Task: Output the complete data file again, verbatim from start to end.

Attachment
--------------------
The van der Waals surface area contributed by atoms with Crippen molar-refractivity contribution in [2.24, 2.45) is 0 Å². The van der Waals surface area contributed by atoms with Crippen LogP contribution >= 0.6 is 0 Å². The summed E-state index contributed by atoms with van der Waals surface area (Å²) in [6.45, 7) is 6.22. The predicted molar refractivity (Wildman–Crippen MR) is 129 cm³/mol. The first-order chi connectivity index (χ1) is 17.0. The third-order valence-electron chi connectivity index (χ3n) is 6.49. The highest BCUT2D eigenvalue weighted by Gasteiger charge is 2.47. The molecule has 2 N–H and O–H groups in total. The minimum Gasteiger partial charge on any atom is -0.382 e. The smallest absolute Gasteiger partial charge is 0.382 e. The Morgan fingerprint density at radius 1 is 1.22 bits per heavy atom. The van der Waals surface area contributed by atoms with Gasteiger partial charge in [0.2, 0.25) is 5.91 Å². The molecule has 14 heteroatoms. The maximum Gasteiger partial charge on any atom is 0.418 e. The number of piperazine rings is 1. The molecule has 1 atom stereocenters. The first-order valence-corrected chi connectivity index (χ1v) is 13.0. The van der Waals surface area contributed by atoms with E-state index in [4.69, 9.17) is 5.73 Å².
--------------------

The van der Waals surface area contributed by atoms with Crippen molar-refractivity contribution in [2.24, 2.45) is 0 Å². The van der Waals surface area contributed by atoms with Crippen LogP contribution >= 0.6 is 0 Å². The summed E-state index contributed by atoms with van der Waals surface area (Å²) in [6.45, 7) is 6.22. The predicted molar refractivity (Wildman–Crippen MR) is 129 cm³/mol. The first-order chi connectivity index (χ1) is 17.0. The third-order valence-electron chi connectivity index (χ3n) is 6.49. The highest BCUT2D eigenvalue weighted by Gasteiger charge is 2.47. The molecule has 2 N–H and O–H groups in total. The minimum Gasteiger partial charge on any atom is -0.382 e. The smallest absolute Gasteiger partial charge is 0.382 e. The Morgan fingerprint density at radius 1 is 1.22 bits per heavy atom. The van der Waals surface area contributed by atoms with Gasteiger partial charge in [0.2, 0.25) is 5.91 Å². The molecule has 14 heteroatoms. The maximum Gasteiger partial charge on any atom is 0.418 e. The number of piperazine rings is 1. The molecule has 1 atom stereocenters. The first-order valence-corrected chi connectivity index (χ1v) is 13.0. The van der Waals surface area contributed by atoms with E-state index in [4.69, 9.17) is 5.73 Å².